• According to US embassy officials, it is not clear what it would take for Gonsalves to subordinate himself to rule of law.

2009

• In a striking parallel to Saint Lucia’s Operation Restore Confidence, which ultimately led to the ongoing imposition of sanctions by the US, during Operation Vincy Pac police shot and killed three men;

• An SVGHRA representative stated that police brutality is a problem, particularly in cases when suspects have been questioned and detained. The SVGHA representative reported that cases of civilians shot by police or sustaining serious injuries, such as broken bones, have occurred;

• Three people, including a Barbadian, were shot to death by the Black Squad. SVGHRA president, Nicole Sylvester, alleged that police brutality is being carried out with reckless abandon in the country and called on the commissioner of police to act swiftly to address the problem. Sylvester said that police brutality is alive and well and said that the police have not been taking the complaints that are brought to their attention seriously. She said that her organisation has received no less than 30 complaints of police brutality in recent months. She said that she has photographs and medical certificates to support her contention.

2011

• Black Squad members shot and killed an escaped prisoner;

2013

• A team of Black Squad members “ripped down the gates” to land belonging to a local businessman who had run afoul of the Gonsalves regime;

• The Black Squad turned up at the bankrupt Buccament Bay Resort to control and frighten employees and contractors who were seeking their wages and money owed to them by the developer, Harlequin.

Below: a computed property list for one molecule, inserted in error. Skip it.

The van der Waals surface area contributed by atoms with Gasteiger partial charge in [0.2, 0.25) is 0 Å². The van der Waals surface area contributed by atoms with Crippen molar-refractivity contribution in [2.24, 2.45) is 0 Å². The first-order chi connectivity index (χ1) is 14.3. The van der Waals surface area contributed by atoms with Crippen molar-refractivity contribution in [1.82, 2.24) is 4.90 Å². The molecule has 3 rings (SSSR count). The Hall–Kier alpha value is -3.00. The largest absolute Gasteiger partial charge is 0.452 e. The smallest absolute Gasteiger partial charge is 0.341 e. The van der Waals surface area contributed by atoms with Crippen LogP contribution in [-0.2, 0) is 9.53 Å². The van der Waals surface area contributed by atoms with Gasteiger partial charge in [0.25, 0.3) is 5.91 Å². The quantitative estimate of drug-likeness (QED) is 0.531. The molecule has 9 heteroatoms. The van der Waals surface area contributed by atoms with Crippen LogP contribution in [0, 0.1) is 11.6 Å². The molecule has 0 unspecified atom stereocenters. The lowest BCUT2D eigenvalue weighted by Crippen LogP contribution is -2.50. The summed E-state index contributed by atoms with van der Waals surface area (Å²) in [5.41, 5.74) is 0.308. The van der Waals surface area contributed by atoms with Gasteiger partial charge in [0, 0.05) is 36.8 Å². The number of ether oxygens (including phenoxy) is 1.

2014

• A 49-year-old woman died in hospital one day after the Black Squad raided her home;

2015

• A local tattoo artist was threatened and assaulted by two females, one of whom he alleged was a member of the Black Squad. After he filed a complaint with the police, eight members of the Black Squad turned up at his place of business, saying they had received a complaint about him and had come to pick him up;

2018

• Comment on cruisecritic.com: “St Vincent wasn’t particularly appealing… especially after seeing the Black Squad (government militia who ride around in the back of a truck with submachine guns)”;

• A resident told Caribbean News Now that his house had been broken into by the police Black Squad: “My interpretation is that the police are so incompetent and desperate (because of political pressure to clamp down on violent crime) that they are madly dashing from pillar to post to at least seem to be doing something.” The same individual also described details of three apparent extra-judicial murders in SVG by security forces: “There was never any investigation, formal or otherwise, as far as I know, of any of these three killings. I have to assume there were others of which I am unaware.”

As reported previously, the reports of extra-judicial killings may represent the real nub of the issue so far as the US is concerned and the experience of Saint Lucia is instructive in this respect.

In 2013, Saint Lucia was restricted by the terms of the Leahy Amendment to the Foreign Assistance Act (FAA), commonly referred to as the “Leahy Law”, from receiving security-related assistance from the United States as a result of “credible evidence of extrajudicial killings of 17 people in 2010-2011” by the island’s security forces. The US Department of State suspended assistance to the local police force and cancelled the visas of a number of senior police officers, denying them travel to the US.

Five years later, this is still an issue successive governments in Saint Lucia have been unable to come to grips with.